I've been asked by a third party to setup an FTPS site for them to connect to.

I am doing this on IIS 10.

It is required that the third-party client uses a client certificate which is tied to the FTP user.

I have tested this and got everything to work perfectly using a self-signed client certificate.

However, it is also required that the client certificate is signed by a trusted CA.

I am familiar with generating server certificates using win-acme - but I'm not sure it's possible to generate a client certificate [not tied to a domain] using win-acme.

I have tried generating client certificates using win-acme, however, since the certificate is to be tied to a username rather than a domain name, I can see no way of verifying the certificate.

How do I go about obtaining a trusted client certificate which can be tied to an FTP user and used by the third party to connect to the FTP site?

Many thanks in advance for any help.


1 Answer 1


"Trusted" in the usual sense (i.e. worldwide) is not useful here.

As far as "web" CAs go, it is only useful for email (S/MIME) certificates, which interact with all kinds of random entities (and which are based on a worldwide identity to begin with) so having a pre-existing set of trusted CAs is useful there – but they have different scopes and requirements from TLS client certificates. It makes no sense to have the same requirement for a TLS client certificate, because:

  1. Client software has no reason to care about trust of its own client certificate; it's only ever verified by the server.

    As an extension of this point, the set of systems that handle the certificate is known and limited, so there's little gain in having the certificate be issued by a pre-installed CA – it's easy enough to deploy the CA to the one (1) system that needs it.

  2. The certificate will represent a type of identity – a Windows domain user – that is meaningless outside of that domain, and cannot be validated by an external CA.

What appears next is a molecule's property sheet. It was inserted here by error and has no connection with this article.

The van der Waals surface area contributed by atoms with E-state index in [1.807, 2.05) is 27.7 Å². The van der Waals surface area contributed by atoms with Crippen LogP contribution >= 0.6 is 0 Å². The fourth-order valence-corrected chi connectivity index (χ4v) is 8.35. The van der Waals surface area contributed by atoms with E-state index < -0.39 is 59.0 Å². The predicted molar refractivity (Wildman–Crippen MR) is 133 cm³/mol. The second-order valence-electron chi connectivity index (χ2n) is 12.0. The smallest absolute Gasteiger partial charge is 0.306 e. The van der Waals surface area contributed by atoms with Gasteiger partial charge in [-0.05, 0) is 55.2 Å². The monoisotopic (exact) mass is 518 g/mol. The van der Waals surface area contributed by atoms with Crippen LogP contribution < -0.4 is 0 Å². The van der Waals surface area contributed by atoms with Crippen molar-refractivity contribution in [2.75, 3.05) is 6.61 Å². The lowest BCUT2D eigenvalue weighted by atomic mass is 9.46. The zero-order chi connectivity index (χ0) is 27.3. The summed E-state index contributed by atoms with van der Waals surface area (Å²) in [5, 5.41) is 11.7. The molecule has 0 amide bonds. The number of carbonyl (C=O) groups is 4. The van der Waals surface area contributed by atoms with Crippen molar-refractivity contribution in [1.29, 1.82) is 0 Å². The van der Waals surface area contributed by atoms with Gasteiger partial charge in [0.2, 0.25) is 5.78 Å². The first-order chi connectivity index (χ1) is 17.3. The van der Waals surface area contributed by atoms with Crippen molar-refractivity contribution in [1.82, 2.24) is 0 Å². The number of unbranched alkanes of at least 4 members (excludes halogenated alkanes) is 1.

And if a CA has no way to certify the identity, then it cannot issue a certificate for that. It doesn't matter if it's done via ACME or not, an external CA is just not in position to issue certificates with your internal AD usernames.

So instead, you should become the certifier – i.e. you should create an internal CA (e.g. using Active Directory Certificate Services) and make the IIS server "trust" that CA, either manually or via GPO.

Using AD CS is the easy option because it already comes with the correct templates that AD software will like; certificate issuance is already bound to Windows accounts; etc. But I'm pretty sure it is possible to map any random certificate to any Active Directory account, so if you want, you could go with XCA or Smallstep or Easy-RSA.

(Before you ask, no, there's absolutely nothing wrong with using different CAs for client and server certificates – it's not going to break TLS.)

  • This is really useful information, thank you. Reading this - I think I need to return to the third party for clarification of their requirements. Commented May 23 at 14:52

You must log in to answer this question.

Not the answer you're looking for? Browse other questions tagged .